February 25, 2017

The Last Lesson I Learned About Being a Writer

Follow my blog with Bloglovin

geralt / Pixabay

Writing is a never-ending process. Every project is a challenge and an opportunity to learn something new.

However, writing can be easier if you have someone who can help you throughout the process.

This is the second lesson I learned about being a writer:

Find a mentor.

Look for someone who’s better than you (obviously) and is willing to teach you the ropes in writing. This person will be responsible for your growth as a writer (assuming that you are serious about turning it into a profession).

To be honest, I never had a mentor to teach me how to write properly. By going through it alone, it took me a long time to see the big picture and unleash my true potential.

However, there was a person who I consider as the closest thing I had as a mentor.

I met him at my first job 11 years ago. He’s a plump guy with a dour face in his late ’30s at the time. While we never hit it off immediately, our penchant for gross and dry humor was the catalyst that allowed us to forge a bond outside of work. The clincher was when he sent me this Don Hertzfeldt:

Anyway, when I was looking out for a gig to complement my full-time job, he was there to help out. He made sure that I had a steady stream of work for some of the clients he works with, from reviewing different types of cigars to product descriptions. Best of all, it was a joy to work with him. Some edits are in order, which is normal in a writer-client relationship. But the setup we had did not feel like work at all.

Outside of the writing that I do for him, we talk about comic books (although my limited knowledge of the comic book lore frustrated me from making actual conversion about the topic) and disgusting things which are too graphic to reveal.

However, we eventually moved on to different paths. I traveled the road of freelance writing specializing in digital marketing, and he still was busy with the same things he fed me with before.

We met for the last time in 2013 when we had lunch together. We ate grilled chicken, had a few laughs, and handed me a book on how to use Facebook dated back in 2009.

In early 2014, he passed away. I was devastated – I didn’t see it coming, nor did his friends. I was unable to attend his wake and funeral, but he will always be remembered. I am truly grateful for the opportunities he presented to me as a writer.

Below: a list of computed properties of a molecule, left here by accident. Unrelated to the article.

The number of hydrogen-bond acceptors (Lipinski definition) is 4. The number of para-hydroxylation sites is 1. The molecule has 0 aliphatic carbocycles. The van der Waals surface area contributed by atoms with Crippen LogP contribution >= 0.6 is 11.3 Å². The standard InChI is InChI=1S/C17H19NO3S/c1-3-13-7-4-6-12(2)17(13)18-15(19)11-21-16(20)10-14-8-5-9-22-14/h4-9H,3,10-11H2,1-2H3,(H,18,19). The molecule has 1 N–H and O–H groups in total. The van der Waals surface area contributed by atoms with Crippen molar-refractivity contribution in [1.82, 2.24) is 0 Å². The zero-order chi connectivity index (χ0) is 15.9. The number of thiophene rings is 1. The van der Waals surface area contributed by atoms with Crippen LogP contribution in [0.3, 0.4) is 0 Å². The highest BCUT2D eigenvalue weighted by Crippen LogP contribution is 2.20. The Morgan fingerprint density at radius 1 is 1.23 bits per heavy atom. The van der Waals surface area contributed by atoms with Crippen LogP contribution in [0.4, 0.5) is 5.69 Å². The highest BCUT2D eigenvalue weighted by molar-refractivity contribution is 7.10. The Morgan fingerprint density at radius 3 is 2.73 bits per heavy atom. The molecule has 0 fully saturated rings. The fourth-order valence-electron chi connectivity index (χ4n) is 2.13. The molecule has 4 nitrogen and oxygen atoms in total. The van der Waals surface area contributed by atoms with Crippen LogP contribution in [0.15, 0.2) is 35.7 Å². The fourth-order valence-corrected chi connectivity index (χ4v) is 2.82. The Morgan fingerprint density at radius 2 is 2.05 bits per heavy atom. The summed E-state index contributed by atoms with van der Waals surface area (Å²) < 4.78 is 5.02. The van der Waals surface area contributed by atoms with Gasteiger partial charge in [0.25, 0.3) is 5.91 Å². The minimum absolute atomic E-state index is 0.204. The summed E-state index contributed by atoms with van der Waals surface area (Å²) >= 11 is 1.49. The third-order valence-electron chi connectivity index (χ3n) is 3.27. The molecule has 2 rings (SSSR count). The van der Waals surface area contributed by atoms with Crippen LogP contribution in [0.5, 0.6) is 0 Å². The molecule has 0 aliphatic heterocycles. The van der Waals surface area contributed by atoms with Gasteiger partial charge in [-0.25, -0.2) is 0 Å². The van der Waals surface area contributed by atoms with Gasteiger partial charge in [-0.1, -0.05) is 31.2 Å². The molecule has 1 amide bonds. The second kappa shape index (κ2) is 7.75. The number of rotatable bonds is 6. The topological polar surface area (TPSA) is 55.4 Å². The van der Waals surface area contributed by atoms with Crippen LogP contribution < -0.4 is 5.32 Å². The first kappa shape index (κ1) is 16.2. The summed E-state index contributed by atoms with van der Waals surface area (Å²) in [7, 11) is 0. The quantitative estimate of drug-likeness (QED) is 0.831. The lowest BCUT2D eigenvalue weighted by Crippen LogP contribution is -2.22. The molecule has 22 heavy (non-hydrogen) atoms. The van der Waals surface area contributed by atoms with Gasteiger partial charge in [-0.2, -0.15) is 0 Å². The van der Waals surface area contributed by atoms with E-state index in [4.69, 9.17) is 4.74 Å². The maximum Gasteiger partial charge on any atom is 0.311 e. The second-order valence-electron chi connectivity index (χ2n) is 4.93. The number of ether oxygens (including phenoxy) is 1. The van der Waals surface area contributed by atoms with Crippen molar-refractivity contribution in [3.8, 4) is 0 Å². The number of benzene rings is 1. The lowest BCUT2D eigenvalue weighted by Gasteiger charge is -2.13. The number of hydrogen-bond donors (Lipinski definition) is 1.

Through his projects, I learned how to be scrappy and self-sufficient because that’s what writing is about. You have to replicate an experience or event in your words. It’s like crafting your version of the same story, but making it much more compelling because it had you in it.

And that’s why you need a mentor to help you out in writing. Not only will that person provide you with the tools and attitude that you need to success but also the camaraderie that you won’t have with non-writers.

Right now, I’m trying to give back to other writers who are trying to break into the freelance writing business. Since last year, I have been working closely with a writer ten years my junior and am helping him launch his portfolio site. Aside from feeding him work, I introduced him to clients so he can learn the ropes of freelance writing, the same way I did when I was younger.

I’m sharing all these because I want other aspiring writers to understand the importance of getting a mentor. Which is why I’m trying to present myself to you.

If you’re a writer, I’m willing to help you and possibly take you under my wing. As mentioned, I had limited help when starting out and I don’t want anyone to have that same experience. Every writing needs to have the tools, resources, and guidance available to them so they can succeed.

Right now, I want you to do these things for me.

  1. Download a copy of my free ebook “The Winning Blog Content Checklist.” It details the different parts of an article and how you should write them in your post. This checklist will help you get more clients and get the income you deserve.
  2. Schedule a 15-minute call with me here. There are no strings attached here. This is no a scam. I sincerely want to supply you with all the help that you need. Ask me questions about freelance writing, and I’ll be more than happy to share you what I know at no costs to you.

So feel free to do any of the things above. If you’re not comfortable with talking to me on voice chat, you can comment below and ask your questions here. Again, you cannot do it again and you need all the help you can get if you truly want to succeed.

Hope to hear from you soon!

One Comment on “The Last Lesson I Learned About Being a Writer

[…] my previous post, I mentioned that the importance of finding a mentor who will help guide you in your professional […]


Leave a Reply

Your email address will not be published. Required fields are marked *